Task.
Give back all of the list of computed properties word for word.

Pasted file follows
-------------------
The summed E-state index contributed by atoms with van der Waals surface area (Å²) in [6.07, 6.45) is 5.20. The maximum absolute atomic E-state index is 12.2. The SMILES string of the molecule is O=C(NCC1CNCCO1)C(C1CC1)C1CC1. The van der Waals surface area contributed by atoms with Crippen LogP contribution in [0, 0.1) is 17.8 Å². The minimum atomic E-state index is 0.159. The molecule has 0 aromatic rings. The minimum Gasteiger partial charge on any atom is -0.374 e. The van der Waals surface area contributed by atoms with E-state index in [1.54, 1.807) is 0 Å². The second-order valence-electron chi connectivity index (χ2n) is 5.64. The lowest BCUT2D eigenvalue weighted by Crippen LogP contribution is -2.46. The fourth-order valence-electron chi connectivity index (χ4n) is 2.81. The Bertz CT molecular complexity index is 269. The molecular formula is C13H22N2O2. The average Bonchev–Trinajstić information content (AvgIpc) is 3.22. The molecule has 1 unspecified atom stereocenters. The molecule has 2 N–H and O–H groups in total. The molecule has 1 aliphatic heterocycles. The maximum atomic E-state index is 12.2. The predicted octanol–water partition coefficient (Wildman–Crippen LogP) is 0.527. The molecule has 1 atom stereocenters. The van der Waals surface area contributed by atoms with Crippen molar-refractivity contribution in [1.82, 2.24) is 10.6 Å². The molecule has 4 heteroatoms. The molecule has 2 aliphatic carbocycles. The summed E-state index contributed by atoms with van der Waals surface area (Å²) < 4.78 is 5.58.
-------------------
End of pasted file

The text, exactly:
The summed E-state index contributed by atoms with van der Waals surface area (Å²) in [6.07, 6.45) is 5.20. The maximum absolute atomic E-state index is 12.2. The SMILES string of the molecule is O=C(NCC1CNCCO1)C(C1CC1)C1CC1. The van der Waals surface area contributed by atoms with Crippen LogP contribution in [0, 0.1) is 17.8 Å². The minimum atomic E-state index is 0.159. The molecule has 0 aromatic rings. The minimum Gasteiger partial charge on any atom is -0.374 e. The van der Waals surface area contributed by atoms with E-state index in [1.54, 1.807) is 0 Å². The second-order valence-electron chi connectivity index (χ2n) is 5.64. The lowest BCUT2D eigenvalue weighted by Crippen LogP contribution is -2.46. The fourth-order valence-electron chi connectivity index (χ4n) is 2.81. The Bertz CT molecular complexity index is 269. The molecular formula is C13H22N2O2. The average Bonchev–Trinajstić information content (AvgIpc) is 3.22. The molecule has 1 unspecified atom stereocenters. The molecule has 2 N–H and O–H groups in total. The molecule has 1 aliphatic heterocycles. The maximum atomic E-state index is 12.2. The predicted octanol–water partition coefficient (Wildman–Crippen LogP) is 0.527. The molecule has 1 atom stereocenters. The van der Waals surface area contributed by atoms with Crippen molar-refractivity contribution in [1.82, 2.24) is 10.6 Å². The molecule has 4 heteroatoms. The molecule has 2 aliphatic carbocycles. The summed E-state index contributed by atoms with van der Waals surface area (Å²) < 4.78 is 5.58.